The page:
Austell’s city government has been in violation of state law for three of the past four years, according to government audits.
The audits, obtained by the MDJ through an open records request, detail numerous other deficiencies with the city’s finances.
The mandatory annual audits were performed by Snellville accountant James Whitaker.
Whitaker found that “Various departmental expenditures materially exceeded their corresponding appropriations during the fiscal year ending June 30, 2015.
“The State of Georgia, Department of Audits, has determined that expenditures which have exceeded the corresponding appropriations at the department level is a violation of state law,” he added.
Whitaker’s reports for the fiscal years ending in June 2017 and 2018 have similar findings.
Austell Finance Director Denise Soesbee said the discrepancies between the money going out and the money going in have to do with grant money the city received and when that money was spent.
“A lot of these grants are for capital projects, so it depends a lot on when the construction starts and things like that, so it’s mostly a timing issue as to when we spend the money,” she said. “So no, we wouldn’t be penalized or anything for that. It was just basically we spent more of that grant in that fiscal year than we did in the next fiscal year, so it’s mostly a timing issue.”
Soesbee also said the city has taken steps to keep on the right side of the law.
“We are communicating much better with the other departments to see what grants they do get awarded and keeping tabs on that and it’s all going through one person, so it’s not going through five different people,” she said. “We’ve tried to streamline that process so we can account for it and budget for it.”
Of all the deficiencies found in the four audits, Soesbee said one caused a loss of taxpayer money.
For at least the past four years, the city’s sanitation contractor has been charging the city for more customers than the city is billing. As a result, money from the city’s general fund has been transferred to subsidize the sanitation fund at an average rate of $90,000 per year.
In addition, she said the city has kept sanitation rates low by taking on the cost of overhead. In effect, city taxpayer money was going toward lowering monthly garbage bills.
Soesbee said the cost to taxpayers was a total of nearly $146,000 for those years.
“We had a lot of properties that were vacant and the department wasn’t notifying the vendor in a timely manner. … When a property becomes vacant, we get notified through the water department and everything because they want to turn their water off and change it to somebody else’s name,” she said. “But what these properties did, they were just completely vacant. When nobody else comes in to turn it on, it just kind of hangs out there.”
Soesbee added that she does not expect to see this item again on the city’s upcoming audit.
“We’ve since gotten a lot of those vacant properties off, so now it should be streamlined pretty good,” she said. “It is typical for garbage services to be run at a loss, just not that big of a loss. We don’t like that.”
In his report, Whitaker recommended examining the rates Austell residents are charged for trash services and potentially adjusting them to come closer to breaking even.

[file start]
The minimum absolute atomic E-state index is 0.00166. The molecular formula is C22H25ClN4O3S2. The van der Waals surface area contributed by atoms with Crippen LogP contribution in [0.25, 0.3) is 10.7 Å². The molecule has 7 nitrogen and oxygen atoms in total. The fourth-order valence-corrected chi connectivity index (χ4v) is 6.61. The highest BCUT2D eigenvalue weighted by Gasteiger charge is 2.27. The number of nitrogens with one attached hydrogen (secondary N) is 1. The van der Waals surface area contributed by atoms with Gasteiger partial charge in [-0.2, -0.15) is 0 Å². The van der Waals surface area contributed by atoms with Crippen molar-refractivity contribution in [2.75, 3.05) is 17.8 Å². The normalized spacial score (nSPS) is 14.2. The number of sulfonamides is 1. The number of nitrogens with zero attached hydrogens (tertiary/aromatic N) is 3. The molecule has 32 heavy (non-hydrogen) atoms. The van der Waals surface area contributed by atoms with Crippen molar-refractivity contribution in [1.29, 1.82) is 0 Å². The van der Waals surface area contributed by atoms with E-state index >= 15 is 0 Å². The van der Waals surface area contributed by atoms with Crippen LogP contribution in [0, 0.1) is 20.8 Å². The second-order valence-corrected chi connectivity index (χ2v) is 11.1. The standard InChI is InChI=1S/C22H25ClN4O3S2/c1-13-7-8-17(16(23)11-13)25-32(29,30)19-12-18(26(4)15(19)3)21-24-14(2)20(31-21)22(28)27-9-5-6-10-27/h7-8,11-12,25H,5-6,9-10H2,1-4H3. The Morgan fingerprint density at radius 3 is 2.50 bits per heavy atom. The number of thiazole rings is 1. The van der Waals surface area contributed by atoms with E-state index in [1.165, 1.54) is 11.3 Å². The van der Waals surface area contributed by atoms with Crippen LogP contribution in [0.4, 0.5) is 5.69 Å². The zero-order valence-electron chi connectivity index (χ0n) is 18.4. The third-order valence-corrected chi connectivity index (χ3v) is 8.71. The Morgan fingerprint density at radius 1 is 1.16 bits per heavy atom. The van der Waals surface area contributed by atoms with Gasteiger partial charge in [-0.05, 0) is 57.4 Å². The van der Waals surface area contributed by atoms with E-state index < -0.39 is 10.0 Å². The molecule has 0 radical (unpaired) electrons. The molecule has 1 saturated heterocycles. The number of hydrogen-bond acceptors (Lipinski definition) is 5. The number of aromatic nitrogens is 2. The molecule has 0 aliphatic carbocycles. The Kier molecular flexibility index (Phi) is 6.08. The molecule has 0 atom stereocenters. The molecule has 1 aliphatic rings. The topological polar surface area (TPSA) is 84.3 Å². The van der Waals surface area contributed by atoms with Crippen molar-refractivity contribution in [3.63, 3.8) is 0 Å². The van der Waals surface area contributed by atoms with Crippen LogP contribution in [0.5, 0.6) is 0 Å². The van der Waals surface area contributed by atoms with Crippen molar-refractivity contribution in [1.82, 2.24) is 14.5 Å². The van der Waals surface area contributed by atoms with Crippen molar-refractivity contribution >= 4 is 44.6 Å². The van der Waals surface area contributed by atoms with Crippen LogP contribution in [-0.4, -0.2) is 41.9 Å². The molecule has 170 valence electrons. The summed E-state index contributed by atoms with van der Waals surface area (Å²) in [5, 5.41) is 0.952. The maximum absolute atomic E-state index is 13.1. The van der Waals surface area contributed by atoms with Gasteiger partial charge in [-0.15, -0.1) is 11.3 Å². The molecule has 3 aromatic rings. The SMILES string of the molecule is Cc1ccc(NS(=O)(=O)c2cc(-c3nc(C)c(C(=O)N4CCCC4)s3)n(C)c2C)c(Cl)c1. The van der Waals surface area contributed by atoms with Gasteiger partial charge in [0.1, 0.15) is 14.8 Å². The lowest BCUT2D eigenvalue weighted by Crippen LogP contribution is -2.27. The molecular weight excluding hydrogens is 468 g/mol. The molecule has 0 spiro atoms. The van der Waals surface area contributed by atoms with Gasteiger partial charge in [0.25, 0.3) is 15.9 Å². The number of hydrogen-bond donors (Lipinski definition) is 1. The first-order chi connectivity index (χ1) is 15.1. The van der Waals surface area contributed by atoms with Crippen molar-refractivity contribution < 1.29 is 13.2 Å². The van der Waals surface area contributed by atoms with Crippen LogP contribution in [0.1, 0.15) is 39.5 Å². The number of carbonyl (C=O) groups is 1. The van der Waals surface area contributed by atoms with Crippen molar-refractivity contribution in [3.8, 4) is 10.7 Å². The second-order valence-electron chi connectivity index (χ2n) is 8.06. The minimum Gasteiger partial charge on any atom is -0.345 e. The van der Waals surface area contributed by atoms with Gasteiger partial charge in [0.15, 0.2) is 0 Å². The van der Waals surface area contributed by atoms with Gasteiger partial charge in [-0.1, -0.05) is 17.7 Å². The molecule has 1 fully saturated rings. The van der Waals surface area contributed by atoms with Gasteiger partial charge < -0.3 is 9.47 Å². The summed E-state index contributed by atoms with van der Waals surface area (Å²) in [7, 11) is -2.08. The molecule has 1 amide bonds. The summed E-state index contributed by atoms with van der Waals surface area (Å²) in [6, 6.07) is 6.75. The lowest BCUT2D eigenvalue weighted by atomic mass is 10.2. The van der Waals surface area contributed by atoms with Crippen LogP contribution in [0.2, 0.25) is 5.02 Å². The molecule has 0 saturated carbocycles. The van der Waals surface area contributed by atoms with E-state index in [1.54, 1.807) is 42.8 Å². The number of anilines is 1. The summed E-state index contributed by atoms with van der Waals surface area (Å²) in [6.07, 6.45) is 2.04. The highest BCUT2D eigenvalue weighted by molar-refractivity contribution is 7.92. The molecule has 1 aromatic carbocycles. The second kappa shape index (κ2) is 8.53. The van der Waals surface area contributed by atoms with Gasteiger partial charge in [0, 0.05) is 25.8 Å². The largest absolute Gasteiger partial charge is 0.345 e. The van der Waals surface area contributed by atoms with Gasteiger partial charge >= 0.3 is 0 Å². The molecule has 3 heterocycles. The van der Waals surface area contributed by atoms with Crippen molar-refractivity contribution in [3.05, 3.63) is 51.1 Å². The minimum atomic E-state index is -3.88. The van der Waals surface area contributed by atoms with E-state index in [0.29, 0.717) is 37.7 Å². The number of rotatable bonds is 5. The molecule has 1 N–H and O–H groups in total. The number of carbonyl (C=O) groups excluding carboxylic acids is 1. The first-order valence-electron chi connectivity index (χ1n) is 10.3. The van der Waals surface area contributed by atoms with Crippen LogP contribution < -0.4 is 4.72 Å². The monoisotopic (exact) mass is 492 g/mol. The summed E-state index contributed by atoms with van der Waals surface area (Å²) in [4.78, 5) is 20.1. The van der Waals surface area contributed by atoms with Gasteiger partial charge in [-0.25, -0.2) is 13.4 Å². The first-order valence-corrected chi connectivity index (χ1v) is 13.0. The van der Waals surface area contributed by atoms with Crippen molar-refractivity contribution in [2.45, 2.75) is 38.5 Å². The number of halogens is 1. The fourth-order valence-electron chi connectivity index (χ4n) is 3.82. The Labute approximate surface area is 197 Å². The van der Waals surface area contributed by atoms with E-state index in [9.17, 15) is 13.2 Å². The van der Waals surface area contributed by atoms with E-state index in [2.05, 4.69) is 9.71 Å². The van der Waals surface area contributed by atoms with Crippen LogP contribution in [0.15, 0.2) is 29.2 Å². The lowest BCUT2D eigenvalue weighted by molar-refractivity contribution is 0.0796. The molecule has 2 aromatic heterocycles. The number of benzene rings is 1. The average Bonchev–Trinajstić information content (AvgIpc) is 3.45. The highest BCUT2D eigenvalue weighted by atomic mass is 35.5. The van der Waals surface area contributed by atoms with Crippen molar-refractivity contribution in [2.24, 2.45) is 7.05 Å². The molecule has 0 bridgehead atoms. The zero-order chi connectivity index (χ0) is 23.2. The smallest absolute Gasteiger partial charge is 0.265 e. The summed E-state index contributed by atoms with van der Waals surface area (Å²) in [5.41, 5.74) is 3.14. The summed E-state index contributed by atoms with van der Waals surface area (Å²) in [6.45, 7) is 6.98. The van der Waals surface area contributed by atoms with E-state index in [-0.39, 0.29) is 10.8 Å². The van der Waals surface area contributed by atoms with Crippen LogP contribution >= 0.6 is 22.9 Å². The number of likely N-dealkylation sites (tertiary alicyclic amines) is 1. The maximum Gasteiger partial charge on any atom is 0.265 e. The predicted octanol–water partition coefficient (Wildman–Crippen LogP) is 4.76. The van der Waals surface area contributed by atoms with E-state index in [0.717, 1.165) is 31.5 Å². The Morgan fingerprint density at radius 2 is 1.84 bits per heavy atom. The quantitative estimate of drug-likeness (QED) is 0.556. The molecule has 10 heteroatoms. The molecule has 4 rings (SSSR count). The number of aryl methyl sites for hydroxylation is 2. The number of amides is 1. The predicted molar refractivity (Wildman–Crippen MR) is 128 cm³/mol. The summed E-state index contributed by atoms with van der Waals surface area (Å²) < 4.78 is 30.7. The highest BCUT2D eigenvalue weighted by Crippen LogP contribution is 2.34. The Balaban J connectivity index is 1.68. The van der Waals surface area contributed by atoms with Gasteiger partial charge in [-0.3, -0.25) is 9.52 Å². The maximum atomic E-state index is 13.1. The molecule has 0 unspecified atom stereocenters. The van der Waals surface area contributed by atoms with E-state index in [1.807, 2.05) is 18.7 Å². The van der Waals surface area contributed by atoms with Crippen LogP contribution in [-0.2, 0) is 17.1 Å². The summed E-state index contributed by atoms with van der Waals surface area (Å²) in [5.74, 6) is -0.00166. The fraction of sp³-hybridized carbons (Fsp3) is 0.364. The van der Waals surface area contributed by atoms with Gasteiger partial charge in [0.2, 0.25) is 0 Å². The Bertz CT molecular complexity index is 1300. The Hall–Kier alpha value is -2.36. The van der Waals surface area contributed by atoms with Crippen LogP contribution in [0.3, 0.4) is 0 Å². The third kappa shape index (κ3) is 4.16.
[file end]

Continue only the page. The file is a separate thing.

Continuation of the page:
Soesbee said that may happen as the city works on its upcoming budget.
“We’re going to have to look at the rates we’re charging,” she said. “We’ve compared them with other jurisdictions, and they are very low. So we’re going to have to look at those rates, we’re going to try to keep them the same and maybe increase them just a little bit to get some of those overhead costs taken care of.”
Whitaker reported the city was not properly recording significant balance sheet items such as property taxes and stormwater fees, which means “Errors or fraud could occur and not be detected in a timely manner by employees in the normal performance of their duties.”
Whitaker also said city accounting personnel were not properly trained, leading to errors and bounced checks.
“As of June 30, 2016, the city had overpaid its water supplier by approximately $180,000 and the City’s operating bank balance was a negative $117,000 and as of June 30, 2018, the operating bank balance was a negative $112,000, which led to bank charges for returned checks,” the report reads.
Soesbee said the city paid about $500 in bank charges.
In fiscal year 2016, the city did not record a contribution receivable from a corporation that provided the city with a written promise to give. As a result, the general fund’s balance sheet under-reported assets by $250,000.
The city had problems for years creating the right type and number of bank accounts for SPLOST projects, and the city failed to bill a significant sewer customer $104,000 for the month of September 2016, according to the audits.
Soesbee said the largest contributor to these problems has been the switch to a new accounting computer system, but turnover in various departments has also been an issue.
“At the beginning of 2016, kind of the biggest change was that computer system,” she said. “We switched the entire accounting system. It had all the antiquated parts for utility billing and all that. The accounting system was an uphill battle. … The other problems we’ve had to overcome is just the coding and new employees in other departments coding things and trying to get things where they belong on the general ledger correctly, that’s another problem. The system is what’s driving most of this.”
She said department members have been punished for some of the problems in the audits.
“I’ve had to let a couple people go in the (accounts payable) position and payroll position … Yes, we have had turnover on that. But now we have a good, stable employee that is working out really well.”